Flashpoint: Hal Jordan #1


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Flashpoint: Hal Jordan #1


  • Words: Adam Schlagman
  • Art: Ben Oliver
  • Colors: Allen Passalaqua
  • Story Title: Rising Tide
  • Publisher: DC Comics
  • Price: $2.99
  • Release Date: Jun 29, 2011

Abin Sur is the Green Lantern of Sector 2814. In a world where he didn't crash, Hal "Highball" Jordan never became Green Lantern. Guy Gardner never missed being out of range for it. Kyle Rayner never was the torchbearer for the Lantern Corps. John Stewart never served. Hal, meanwhile, still exists as a hotshot flyboy for Ferris Air… but should we care about him if he never wore the ring? 

When Ferris Air is drafted into patrolling the coast during the war of the Amazons and Atlantians, Hal Jordan and Carol Ferris have a run-in with one of the soldiers of the war. When Hal's reckless nature saves the day (but scuttles his ship), he finds the Green Lantern needing help. Can Hal Jordan, a fearless pilot, help stop the war? 

The biggest issue with this storyline, at least in the first issue, is that it doesn't change too much to Hal Jordan's mythos. With a tagline for Flashpoint being "everything you know has changed in a flash", this issue could have honestly worked as a revised origin for Hal Jordan. Six pages are devoted to what appears to be a direct parallel to the true origin story. The concept of Ferris Air having to patrol the coast during wartime isn't too out there; if they were modernizing his origin, there's no stretch to say that Ferris Air actively patrolled the coast with America involved in multiple wars, as a literary device.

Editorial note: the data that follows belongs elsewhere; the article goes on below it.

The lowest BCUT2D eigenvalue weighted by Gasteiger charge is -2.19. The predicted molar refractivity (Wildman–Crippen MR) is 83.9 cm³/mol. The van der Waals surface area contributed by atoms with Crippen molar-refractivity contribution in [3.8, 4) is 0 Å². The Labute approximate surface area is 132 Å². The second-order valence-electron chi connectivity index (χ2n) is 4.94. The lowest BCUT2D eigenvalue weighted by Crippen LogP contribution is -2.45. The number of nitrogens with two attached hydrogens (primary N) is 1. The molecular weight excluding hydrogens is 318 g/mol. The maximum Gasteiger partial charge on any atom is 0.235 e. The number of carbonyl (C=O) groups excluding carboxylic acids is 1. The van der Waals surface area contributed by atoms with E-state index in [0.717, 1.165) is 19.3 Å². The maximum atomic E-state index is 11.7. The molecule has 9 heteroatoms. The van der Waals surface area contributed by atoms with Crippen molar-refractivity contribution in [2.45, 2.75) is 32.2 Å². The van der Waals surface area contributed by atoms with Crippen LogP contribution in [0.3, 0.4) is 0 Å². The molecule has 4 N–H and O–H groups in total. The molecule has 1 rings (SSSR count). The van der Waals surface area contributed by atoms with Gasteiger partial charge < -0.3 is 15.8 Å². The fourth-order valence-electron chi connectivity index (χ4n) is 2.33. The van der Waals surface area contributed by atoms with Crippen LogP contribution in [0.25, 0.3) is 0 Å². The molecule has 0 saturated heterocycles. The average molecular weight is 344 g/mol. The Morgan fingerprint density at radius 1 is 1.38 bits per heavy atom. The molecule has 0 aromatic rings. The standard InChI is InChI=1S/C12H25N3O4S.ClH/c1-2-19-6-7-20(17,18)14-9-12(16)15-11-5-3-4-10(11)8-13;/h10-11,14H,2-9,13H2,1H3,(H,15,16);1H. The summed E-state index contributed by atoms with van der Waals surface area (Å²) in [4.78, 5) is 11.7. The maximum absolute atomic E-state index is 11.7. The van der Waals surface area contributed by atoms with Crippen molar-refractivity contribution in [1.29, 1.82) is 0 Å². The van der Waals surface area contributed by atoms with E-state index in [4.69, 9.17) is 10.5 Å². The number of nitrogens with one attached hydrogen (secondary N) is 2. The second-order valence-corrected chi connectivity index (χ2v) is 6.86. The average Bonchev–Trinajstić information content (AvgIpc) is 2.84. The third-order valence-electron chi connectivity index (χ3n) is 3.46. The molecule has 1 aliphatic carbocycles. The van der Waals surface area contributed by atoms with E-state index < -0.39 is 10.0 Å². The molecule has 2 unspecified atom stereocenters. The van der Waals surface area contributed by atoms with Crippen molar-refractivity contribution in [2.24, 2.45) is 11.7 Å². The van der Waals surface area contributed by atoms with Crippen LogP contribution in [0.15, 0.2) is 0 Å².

Likewise, King Shark's involvement could have been replaced by any number of villains integral to Hal's life, and Hector Hammond's inclusion in the plot would seem expected of any origin story now, thanks to the movie. Presumably the following two issues will diverge from this plot, but as it stands, this could easily have been a "Secret Origin" tale with a few tweaks. 

The biggest praise, on the other hand, can easily be attributed to Ben Oliver and Allen Passalaqua tag-teaming on the visuals of the book. Oliver supplies a very J.H. Williams III mindset in avoiding the stand panel framework. Many two-page splashes look like a splash from a quick glance, but actively work page-by-page in telling the story. Passalaqua appropriately colors and shades the coast of Coast City with appropriate hues, and smartly (almost conveniently), nearly completely ignores the color green: Hal Jordan's not Green Lantern, and you can tell from the color work. 

Flashpoint: Hal Jordan #1 is a competent book. The visuals definitely demand that Oliver should be getting more work, if only for breakdowns, and Schlagman's script works for a story, but doesn't embrace any of the chances that an altered-reality story should. As a glimpse into Hal Jordan's altered life, it doesn't take any creative chances. As a glimpse into Hal Jordan's origin, it reads as you expect. This is an instance of a very pretty book that doesn't get a chance to be creative.

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